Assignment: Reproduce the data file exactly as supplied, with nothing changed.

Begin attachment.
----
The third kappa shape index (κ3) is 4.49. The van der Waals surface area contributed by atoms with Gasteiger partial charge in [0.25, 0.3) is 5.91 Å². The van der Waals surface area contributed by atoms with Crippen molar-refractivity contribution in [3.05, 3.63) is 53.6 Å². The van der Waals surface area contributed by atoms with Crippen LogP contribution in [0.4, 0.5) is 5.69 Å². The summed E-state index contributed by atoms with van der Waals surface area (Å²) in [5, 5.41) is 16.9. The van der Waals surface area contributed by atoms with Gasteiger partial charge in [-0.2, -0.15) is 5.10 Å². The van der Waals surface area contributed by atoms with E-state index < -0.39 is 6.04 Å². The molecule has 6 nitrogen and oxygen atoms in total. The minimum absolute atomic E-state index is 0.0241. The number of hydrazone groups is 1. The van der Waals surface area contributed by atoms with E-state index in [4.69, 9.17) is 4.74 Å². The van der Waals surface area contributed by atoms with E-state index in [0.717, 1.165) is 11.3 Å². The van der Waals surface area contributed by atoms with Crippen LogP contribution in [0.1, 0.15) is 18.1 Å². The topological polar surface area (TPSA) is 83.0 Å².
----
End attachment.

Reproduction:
The third kappa shape index (κ3) is 4.49. The van der Waals surface area contributed by atoms with Gasteiger partial charge in [0.25, 0.3) is 5.91 Å². The van der Waals surface area contributed by atoms with Crippen molar-refractivity contribution in [3.05, 3.63) is 53.6 Å². The van der Waals surface area contributed by atoms with Crippen LogP contribution in [0.4, 0.5) is 5.69 Å². The summed E-state index contributed by atoms with van der Waals surface area (Å²) in [5, 5.41) is 16.9. The van der Waals surface area contributed by atoms with Gasteiger partial charge in [-0.2, -0.15) is 5.10 Å². The van der Waals surface area contributed by atoms with E-state index < -0.39 is 6.04 Å². The molecule has 6 nitrogen and oxygen atoms in total. The minimum absolute atomic E-state index is 0.0241. The number of hydrazone groups is 1. The van der Waals surface area contributed by atoms with E-state index in [4.69, 9.17) is 4.74 Å². The van der Waals surface area contributed by atoms with E-state index in [0.717, 1.165) is 11.3 Å². The van der Waals surface area contributed by atoms with Crippen LogP contribution in [0.1, 0.15) is 18.1 Å². The topological polar surface area (TPSA) is 83.0 Å².